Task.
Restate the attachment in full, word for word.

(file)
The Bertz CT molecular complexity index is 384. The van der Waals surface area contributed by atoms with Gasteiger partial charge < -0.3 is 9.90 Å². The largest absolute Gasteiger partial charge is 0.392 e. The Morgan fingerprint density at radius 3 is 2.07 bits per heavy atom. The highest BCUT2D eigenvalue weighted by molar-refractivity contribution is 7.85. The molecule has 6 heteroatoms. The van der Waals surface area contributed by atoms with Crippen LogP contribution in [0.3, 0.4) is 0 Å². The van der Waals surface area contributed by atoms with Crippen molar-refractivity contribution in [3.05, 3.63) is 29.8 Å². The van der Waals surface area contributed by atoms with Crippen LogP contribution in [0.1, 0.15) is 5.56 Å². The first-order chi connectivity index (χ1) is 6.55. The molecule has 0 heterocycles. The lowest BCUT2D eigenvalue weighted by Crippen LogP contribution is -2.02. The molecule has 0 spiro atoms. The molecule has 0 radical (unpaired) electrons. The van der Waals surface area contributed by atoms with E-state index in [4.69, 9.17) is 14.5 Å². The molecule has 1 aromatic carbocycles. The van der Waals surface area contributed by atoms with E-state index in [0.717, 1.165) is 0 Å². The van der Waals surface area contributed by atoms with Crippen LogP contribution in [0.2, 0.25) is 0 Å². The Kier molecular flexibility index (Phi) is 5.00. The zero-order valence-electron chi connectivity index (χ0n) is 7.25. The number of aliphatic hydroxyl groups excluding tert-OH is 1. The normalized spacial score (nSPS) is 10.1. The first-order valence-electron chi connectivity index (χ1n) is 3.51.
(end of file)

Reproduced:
The Bertz CT molecular complexity index is 384. The van der Waals surface area contributed by atoms with Gasteiger partial charge < -0.3 is 9.90 Å². The largest absolute Gasteiger partial charge is 0.392 e. The Morgan fingerprint density at radius 3 is 2.07 bits per heavy atom. The highest BCUT2D eigenvalue weighted by molar-refractivity contribution is 7.85. The molecule has 6 heteroatoms. The van der Waals surface area contributed by atoms with Crippen LogP contribution in [0.3, 0.4) is 0 Å². The van der Waals surface area contributed by atoms with Crippen molar-refractivity contribution in [3.05, 3.63) is 29.8 Å². The van der Waals surface area contributed by atoms with Crippen LogP contribution in [0.1, 0.15) is 5.56 Å². The first-order chi connectivity index (χ1) is 6.55. The molecule has 0 heterocycles. The lowest BCUT2D eigenvalue weighted by Crippen LogP contribution is -2.02. The molecule has 0 spiro atoms. The molecule has 0 radical (unpaired) electrons. The van der Waals surface area contributed by atoms with E-state index in [4.69, 9.17) is 14.5 Å². The molecule has 1 aromatic carbocycles. The van der Waals surface area contributed by atoms with E-state index in [0.717, 1.165) is 0 Å². The van der Waals surface area contributed by atoms with Crippen LogP contribution in [0.2, 0.25) is 0 Å². The Kier molecular flexibility index (Phi) is 5.00. The zero-order valence-electron chi connectivity index (χ0n) is 7.25. The number of aliphatic hydroxyl groups excluding tert-OH is 1. The normalized spacial score (nSPS) is 10.1. The first-order valence-electron chi connectivity index (χ1n) is 3.51.